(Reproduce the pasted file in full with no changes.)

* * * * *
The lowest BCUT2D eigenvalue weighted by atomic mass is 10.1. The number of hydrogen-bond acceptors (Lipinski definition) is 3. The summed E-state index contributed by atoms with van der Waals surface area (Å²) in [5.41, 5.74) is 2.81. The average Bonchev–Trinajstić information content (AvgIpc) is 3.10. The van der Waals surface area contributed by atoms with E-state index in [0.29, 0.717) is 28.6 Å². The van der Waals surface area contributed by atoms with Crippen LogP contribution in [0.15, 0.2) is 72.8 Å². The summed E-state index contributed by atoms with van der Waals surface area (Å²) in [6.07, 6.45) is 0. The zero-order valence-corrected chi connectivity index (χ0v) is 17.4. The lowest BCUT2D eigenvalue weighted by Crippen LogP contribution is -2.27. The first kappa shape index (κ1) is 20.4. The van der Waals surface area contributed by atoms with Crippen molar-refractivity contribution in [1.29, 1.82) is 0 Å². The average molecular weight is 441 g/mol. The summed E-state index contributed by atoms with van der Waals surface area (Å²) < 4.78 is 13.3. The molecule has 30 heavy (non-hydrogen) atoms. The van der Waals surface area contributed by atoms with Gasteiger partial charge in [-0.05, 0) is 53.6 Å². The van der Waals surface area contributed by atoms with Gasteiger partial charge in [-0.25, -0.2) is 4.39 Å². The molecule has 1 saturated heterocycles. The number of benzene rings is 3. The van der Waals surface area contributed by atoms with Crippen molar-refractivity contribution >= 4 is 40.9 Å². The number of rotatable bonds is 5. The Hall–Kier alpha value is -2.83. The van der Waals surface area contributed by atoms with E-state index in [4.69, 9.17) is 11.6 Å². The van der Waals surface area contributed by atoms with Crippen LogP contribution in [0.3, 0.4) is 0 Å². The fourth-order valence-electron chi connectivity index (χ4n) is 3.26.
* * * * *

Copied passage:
The lowest BCUT2D eigenvalue weighted by atomic mass is 10.1. The number of hydrogen-bond acceptors (Lipinski definition) is 3. The summed E-state index contributed by atoms with van der Waals surface area (Å²) in [5.41, 5.74) is 2.81. The average Bonchev–Trinajstić information content (AvgIpc) is 3.10. The van der Waals surface area contributed by atoms with E-state index in [0.29, 0.717) is 28.6 Å². The van der Waals surface area contributed by atoms with Crippen LogP contribution in [0.15, 0.2) is 72.8 Å². The summed E-state index contributed by atoms with van der Waals surface area (Å²) in [6.07, 6.45) is 0. The zero-order valence-corrected chi connectivity index (χ0v) is 17.4. The lowest BCUT2D eigenvalue weighted by Crippen LogP contribution is -2.27. The first kappa shape index (κ1) is 20.4. The van der Waals surface area contributed by atoms with Crippen molar-refractivity contribution in [1.29, 1.82) is 0 Å². The average molecular weight is 441 g/mol. The summed E-state index contributed by atoms with van der Waals surface area (Å²) < 4.78 is 13.3. The molecule has 30 heavy (non-hydrogen) atoms. The van der Waals surface area contributed by atoms with Gasteiger partial charge in [-0.05, 0) is 53.6 Å². The van der Waals surface area contributed by atoms with Gasteiger partial charge in [-0.25, -0.2) is 4.39 Å². The molecule has 1 saturated heterocycles. The number of benzene rings is 3. The van der Waals surface area contributed by atoms with Crippen molar-refractivity contribution >= 4 is 40.9 Å². The number of rotatable bonds is 5. The Hall–Kier alpha value is -2.83. The van der Waals surface area contributed by atoms with E-state index in [4.69, 9.17) is 11.6 Å². The van der Waals surface area contributed by atoms with Crippen LogP contribution in [0.3, 0.4) is 0 Å². The fourth-order valence-electron chi connectivity index (χ4n) is 3.26.